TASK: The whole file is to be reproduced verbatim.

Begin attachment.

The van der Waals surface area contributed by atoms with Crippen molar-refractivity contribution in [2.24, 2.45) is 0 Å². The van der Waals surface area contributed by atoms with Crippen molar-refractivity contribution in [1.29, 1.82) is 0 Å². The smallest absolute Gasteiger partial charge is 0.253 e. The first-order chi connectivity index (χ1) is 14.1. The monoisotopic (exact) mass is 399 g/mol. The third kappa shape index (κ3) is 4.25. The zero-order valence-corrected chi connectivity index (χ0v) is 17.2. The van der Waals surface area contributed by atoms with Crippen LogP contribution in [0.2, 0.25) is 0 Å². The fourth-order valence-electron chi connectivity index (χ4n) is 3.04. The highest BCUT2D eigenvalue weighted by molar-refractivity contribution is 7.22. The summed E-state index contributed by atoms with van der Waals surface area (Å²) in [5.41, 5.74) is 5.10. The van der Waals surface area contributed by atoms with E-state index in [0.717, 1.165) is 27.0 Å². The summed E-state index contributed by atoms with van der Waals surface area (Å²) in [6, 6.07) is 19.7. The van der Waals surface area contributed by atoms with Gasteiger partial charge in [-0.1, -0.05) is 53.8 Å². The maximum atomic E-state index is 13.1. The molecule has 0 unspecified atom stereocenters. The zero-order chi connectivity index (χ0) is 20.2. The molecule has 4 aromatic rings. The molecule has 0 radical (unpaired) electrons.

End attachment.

The van der Waals surface area contributed by atoms with Crippen molar-refractivity contribution in [2.24, 2.45) is 0 Å². The van der Waals surface area contributed by atoms with Crippen molar-refractivity contribution in [1.29, 1.82) is 0 Å². The smallest absolute Gasteiger partial charge is 0.253 e. The first-order chi connectivity index (χ1) is 14.1. The monoisotopic (exact) mass is 399 g/mol. The third kappa shape index (κ3) is 4.25. The zero-order valence-corrected chi connectivity index (χ0v) is 17.2. The van der Waals surface area contributed by atoms with Crippen LogP contribution in [0.2, 0.25) is 0 Å². The fourth-order valence-electron chi connectivity index (χ4n) is 3.04. The highest BCUT2D eigenvalue weighted by molar-refractivity contribution is 7.22. The summed E-state index contributed by atoms with van der Waals surface area (Å²) in [5.41, 5.74) is 5.10. The van der Waals surface area contributed by atoms with E-state index in [0.717, 1.165) is 27.0 Å². The summed E-state index contributed by atoms with van der Waals surface area (Å²) in [6, 6.07) is 19.7. The van der Waals surface area contributed by atoms with Gasteiger partial charge in [-0.1, -0.05) is 53.8 Å². The maximum atomic E-state index is 13.1. The molecule has 0 unspecified atom stereocenters. The zero-order chi connectivity index (χ0) is 20.2. The molecule has 4 aromatic rings. The molecule has 0 radical (unpaired) electrons.